In the first half of 2022, we’ve experienced a frightening trend in grocery stores -- empty shelves, bins, refrigerator cases and freezers. While consumers experienced a bit of this back in 2020 at the beginning of the pandemic due to panic buying, the reasons for today’s shortages are more complicated and varied. Here’s what’s causing these issues and how the use of wearable technology can help prevent them.
3 factors currently causing supply chain issues
The problem facing grocers isn’t a lack of products available. Instead, empty store shelves have been caused by three separate issues -- the Great Resignation, sick workers and supply chain irregularities.
The Great Resignation isn’t just a hyped-up news story; it’s a real phenomenon that’s affecting businesses all across the country. For eight months in a row, the number of workers quitting has consistently exceeded the record for most resignations set before the pandemic began. These resignation rates are unprecedented and are primarily affecting frontline industries. Unfortunately, grocery stores are also included in these highly affected industries.
And that’s not the only bad news; in addition to those who have already resigned, a large number of those currently working in grocery stores have plans to quit. In fact, more than half of them—56% to be exact—intend to quit their jobs, citing reasons such as burnout, poor compensation and a lack of appreciation from management and co-workers. With workers resigning in such large numbers, it’s hard for grocery stores to keep shelves stocked, which explains in part why we’re experiencing shortages.
Supply chain issues have also been partially caused by illness among workers. Despite the fact that the Coronavirus disease (COVID-19) first appeared more than two years ago, the pandemic is far from over. With countries around the world currently experiencing a wave of illness caused by the Omicron variant, rates of infections are reaching record levels once again.
This, of course, also affects essential workers like those in the meatpacking and food manufacturing industries. According to a study conducted by Purdue University, it’s estimated that more than 80,000 meatpacking employees had COVID-19 within the past year. And that’s just one section of the food manufacturing industry; if you look at others, such as manufacturers of baked goods, beverages and dairy products, you’ll see similar numbers with tens of thousands of sick employees in each sector.
These high rates of illness have clearly had an effect on manufacturers’ production capabilities. With so many workers out sick, production has slowed down, making it impossible to keep up with consumers’ demands.
Another issue contributing to empty grocery store shelves is the backlog in shipping ports. While this problem was first reported in the media months ago, it continues to be an ongoing issue. This backlog isn’t just making it difficult to get foods imported from other countries, it’s also creating problems for American food producers and manufacturers who rely on supplies from abroad.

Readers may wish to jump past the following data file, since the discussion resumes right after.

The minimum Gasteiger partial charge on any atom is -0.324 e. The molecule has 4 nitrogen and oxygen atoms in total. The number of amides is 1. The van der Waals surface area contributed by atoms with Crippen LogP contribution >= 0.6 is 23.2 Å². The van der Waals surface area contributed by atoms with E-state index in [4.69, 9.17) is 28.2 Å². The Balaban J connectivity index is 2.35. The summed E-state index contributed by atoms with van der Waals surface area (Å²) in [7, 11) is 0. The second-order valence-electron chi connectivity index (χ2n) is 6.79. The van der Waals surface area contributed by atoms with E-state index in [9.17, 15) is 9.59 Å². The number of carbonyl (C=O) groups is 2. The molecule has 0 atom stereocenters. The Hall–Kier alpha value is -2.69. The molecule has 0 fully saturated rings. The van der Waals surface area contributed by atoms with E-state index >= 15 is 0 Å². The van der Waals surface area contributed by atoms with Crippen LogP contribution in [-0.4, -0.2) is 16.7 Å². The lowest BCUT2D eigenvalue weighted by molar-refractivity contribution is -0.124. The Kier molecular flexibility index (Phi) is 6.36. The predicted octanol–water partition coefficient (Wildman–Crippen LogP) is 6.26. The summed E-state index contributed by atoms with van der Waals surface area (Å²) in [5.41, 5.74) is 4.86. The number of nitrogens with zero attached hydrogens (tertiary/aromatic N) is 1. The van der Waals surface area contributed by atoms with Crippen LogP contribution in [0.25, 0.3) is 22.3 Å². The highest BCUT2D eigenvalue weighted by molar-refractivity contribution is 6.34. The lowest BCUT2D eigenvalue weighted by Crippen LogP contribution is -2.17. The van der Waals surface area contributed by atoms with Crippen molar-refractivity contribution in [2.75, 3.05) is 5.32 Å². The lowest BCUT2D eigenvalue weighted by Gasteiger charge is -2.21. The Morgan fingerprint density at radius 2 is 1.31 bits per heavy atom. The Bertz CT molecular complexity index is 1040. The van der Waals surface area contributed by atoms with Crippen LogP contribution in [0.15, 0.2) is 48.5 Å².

For example, baking companies are struggling to import spices and seasonings, including cinnamon, pepper and salt they typically purchase from India. Fruit and vegetable farmers are also having difficulty procuring the supplies they need; while it used to only take a day to replace a damaged tractor tire, they now have to wait at least a week due to supply chain issues. Fertilizer, tractor parts and crop protection products are also taking between 3-7 times longer to acquire than they used to. All of these delays in the supply chain are also leading to reduced stock on grocery store shelves.
How wearable technology can help offset grocery stockouts
While food manufacturers and grocery stores are facing considerable challenges, there is a solution readily available through wearable technology. Here’s how wearables can help offset out of stock events.
Efficiency boost. Grocery stores, warehouses and food manufacturers are struggling to find and keep enough employees. With so many people quitting their jobs and calling out sick due to COVID-19, production numbers decrease, which directly correlates to empty store shelves. While it may be tempting to push the extra workload onto remaining employees, this only leads to greater burnout and more resignations.
To increase efficiency and productivity with fewer employees, companies need to start adopting wearable technologies. Just by switching from paper processes and handheld barcode scanning to wearables, grocery stores and warehouse operations can improve productivity up to 50%. That significant increase in productivity can help make up for a weakened workforce and improve stockout issues.
Better analytics. Wearable technologies also provide management with better analytics to give better insight into worker activity and help make improvements. For example, the sensors in wearables make it possible to use proximity alerts, which help workers maintain a safe distance from one another and decrease the spread of COVID-19. Productivity metrics also help improve functionality and streamline operations.
Wearable technology is essential to the future of logistics
Retailers, food manufacturers and logistics professionals are starting to recognize the need for wearables. The COVID-19 pandemic has made it all too apparent that new strategies and technologies are needed to improve efficiency and productivity. To keep store shelves full and production lines running, companies need to leave behind outdated, inefficient methods and embrace the future of logistics by adopting wearable technology.